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Sunday, January 3, 2010

New Years Post One

The first of a few posts about New Year's.  As a person of both American and Japanese heritage, there has been a fusion of the celebration that we choose for celebrating the New Year.  In the Japanese culture, New Years is of great importance in affirming the communal connections of family and friends, both from the past and for the upcoming year.  It is also a time when we take some extra time for food and drink.

Although we eat fish cake throughout the year, this is the one time of the year we break out the home made version.  For many year's we used the store made 'surimi' based products, but, about five year's ago, my sister and I started making a traditional recipe. I can remember the first year, it literally brought tears to my dad's eyes, as it took him back to his long ago gone mother's table. Simply put, it is just white mild fish ground to a paste and combined with potato or arrowroot starch, seasoned and boiled carrots and burdock root.  We then form the paste into patties and deep-fry.

Here we are deep-frying in a mix of soybean and safflower oil, other oils that work well would be peanut and canola if blended with one of the other three mentioned. Roughly 2" in diameter and 3/4" thick, they are fried to a golden brown. Drained we end up with this

These can be used whole or sliced in soups, stews or eaten plain with maybe a shoyu and sesame oil dipping sauce. I also like them in a sandwich with some slaw and a little BBQ sauce. Back to the 'old man', like I said, the first time we made them, he had tears in his eyes, that year, we spoke a little more about grandma, about the family and how we had moved away from those times.  It is the greatest thing about food and how it transcends time, it allows us to smell and taste those times we can never return to.  My dad is gone now, but, this dish has earned it's spot, it is now, new and yet, once again, a tradition of my family.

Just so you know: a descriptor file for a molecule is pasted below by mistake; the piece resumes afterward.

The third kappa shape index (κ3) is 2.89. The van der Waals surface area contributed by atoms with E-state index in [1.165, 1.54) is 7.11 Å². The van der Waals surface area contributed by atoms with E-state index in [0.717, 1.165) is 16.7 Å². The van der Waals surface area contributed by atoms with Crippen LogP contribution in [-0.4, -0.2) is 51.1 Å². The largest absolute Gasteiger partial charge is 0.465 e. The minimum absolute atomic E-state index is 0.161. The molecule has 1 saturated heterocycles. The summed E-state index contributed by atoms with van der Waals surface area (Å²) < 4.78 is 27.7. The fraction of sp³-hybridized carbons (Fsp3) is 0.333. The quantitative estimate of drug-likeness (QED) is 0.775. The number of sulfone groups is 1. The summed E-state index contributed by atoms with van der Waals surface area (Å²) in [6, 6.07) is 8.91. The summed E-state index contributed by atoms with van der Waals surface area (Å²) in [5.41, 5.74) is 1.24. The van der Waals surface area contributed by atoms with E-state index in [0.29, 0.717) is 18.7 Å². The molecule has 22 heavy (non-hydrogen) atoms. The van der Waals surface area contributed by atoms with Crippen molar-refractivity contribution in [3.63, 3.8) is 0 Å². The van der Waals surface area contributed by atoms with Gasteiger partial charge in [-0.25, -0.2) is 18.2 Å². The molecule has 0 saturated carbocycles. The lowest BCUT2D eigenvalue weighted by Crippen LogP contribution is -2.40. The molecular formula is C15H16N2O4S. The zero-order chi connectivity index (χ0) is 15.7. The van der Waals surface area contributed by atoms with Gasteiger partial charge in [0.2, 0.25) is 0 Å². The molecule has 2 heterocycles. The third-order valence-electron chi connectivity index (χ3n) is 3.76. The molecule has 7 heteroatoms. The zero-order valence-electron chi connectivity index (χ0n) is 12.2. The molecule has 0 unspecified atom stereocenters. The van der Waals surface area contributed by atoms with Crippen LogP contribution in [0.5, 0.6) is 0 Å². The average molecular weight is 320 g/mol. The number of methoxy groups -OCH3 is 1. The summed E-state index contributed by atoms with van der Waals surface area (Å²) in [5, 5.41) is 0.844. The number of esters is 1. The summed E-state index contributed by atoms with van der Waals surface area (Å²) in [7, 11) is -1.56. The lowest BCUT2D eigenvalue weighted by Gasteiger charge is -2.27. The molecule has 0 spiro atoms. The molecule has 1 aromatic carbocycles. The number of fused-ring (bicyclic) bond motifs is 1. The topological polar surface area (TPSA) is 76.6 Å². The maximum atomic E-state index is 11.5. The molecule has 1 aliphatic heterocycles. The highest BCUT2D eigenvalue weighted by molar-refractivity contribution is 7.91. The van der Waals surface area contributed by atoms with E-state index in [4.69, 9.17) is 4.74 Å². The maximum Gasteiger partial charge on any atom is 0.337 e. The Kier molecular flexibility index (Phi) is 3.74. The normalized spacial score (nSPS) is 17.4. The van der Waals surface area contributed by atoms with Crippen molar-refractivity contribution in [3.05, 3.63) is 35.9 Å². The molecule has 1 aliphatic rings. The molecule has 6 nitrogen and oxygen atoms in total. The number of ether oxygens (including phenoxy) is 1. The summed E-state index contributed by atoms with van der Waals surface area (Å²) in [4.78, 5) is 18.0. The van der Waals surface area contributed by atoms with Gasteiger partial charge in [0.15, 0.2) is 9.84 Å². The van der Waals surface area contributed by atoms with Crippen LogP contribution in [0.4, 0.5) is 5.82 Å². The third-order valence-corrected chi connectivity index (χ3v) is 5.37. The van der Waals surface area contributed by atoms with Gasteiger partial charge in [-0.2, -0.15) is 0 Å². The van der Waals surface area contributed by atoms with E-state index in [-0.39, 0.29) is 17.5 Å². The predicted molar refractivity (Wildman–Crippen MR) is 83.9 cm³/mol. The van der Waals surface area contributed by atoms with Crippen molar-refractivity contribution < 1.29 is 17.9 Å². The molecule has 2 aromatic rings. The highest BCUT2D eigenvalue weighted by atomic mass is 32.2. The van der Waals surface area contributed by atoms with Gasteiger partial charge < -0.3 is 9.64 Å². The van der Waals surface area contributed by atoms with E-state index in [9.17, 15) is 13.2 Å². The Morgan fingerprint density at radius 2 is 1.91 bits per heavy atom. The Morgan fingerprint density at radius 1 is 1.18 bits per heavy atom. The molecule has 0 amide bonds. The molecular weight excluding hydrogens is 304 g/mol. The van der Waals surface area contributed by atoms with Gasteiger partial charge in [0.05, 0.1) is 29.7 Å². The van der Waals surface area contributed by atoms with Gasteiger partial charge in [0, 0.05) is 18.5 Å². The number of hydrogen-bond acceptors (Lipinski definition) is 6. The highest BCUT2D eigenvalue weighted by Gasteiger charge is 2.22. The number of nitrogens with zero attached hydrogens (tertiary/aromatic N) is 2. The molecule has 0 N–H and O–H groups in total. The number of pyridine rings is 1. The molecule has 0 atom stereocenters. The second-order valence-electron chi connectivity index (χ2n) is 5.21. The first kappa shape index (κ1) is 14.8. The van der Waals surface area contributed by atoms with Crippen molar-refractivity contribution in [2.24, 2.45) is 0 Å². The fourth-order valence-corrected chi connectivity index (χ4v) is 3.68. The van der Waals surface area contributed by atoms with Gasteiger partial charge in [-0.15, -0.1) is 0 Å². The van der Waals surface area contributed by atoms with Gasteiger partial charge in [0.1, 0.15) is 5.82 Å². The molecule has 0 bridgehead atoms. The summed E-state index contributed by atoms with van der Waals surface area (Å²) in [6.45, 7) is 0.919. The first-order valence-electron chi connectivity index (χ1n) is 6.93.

Satsuma Age Kamaboko

11 ounces mild white fish (cod, sea bass, pollock)
2 ounces burdock root (coarsely shredded then chopped)
2 ounces carrots (coarsely shredded then chopped)
1/4 cup dashi (bonito broth)
2 Tbs vegetable oil
1 tsp sugar
2 tsp soy sauce (shoyu)
1 tsp sake
1 large egg white
5 tbs potato starch
2 tsp a.p. flour

1. Saute burdock root and carrots in 2T oil, add broth and sugar saute until all liquid is absorbed. Add soy sauce and continue saute until fluid is absorbed. Allow to cool.

2. Finely chop fish into small chunks then add to suribashi (grinding bowl) or food processor and grind to fine paste. This should be a slightly coarse paste. Incorporate sake thoroughly, then incorporate egg white thoroughly.

3. Sift potato starch and flour together. Add to fish paste 1 tablespoon at a time, combine by kneading into fish paste. Thoroughly incorporate one tablespoon at a time. Fold in veggie mix last.

4. Form into small patties, approximately 2 to 3 inches in diameter, 3/4 inch thick and deep fry or pan fry until crispy and golden.


  1. What's burdock root? What does it taste like?

  2. It is a woody root from a plant in the aster family. To some it has a slight sweetness with an earthy background. I think it tastes like a muddy stick. Oddly, it works well in this dish and as a seasoning and is highly regarded as a seasoning. IMO, eaten on it's own, it is like chewing on a muddy stick.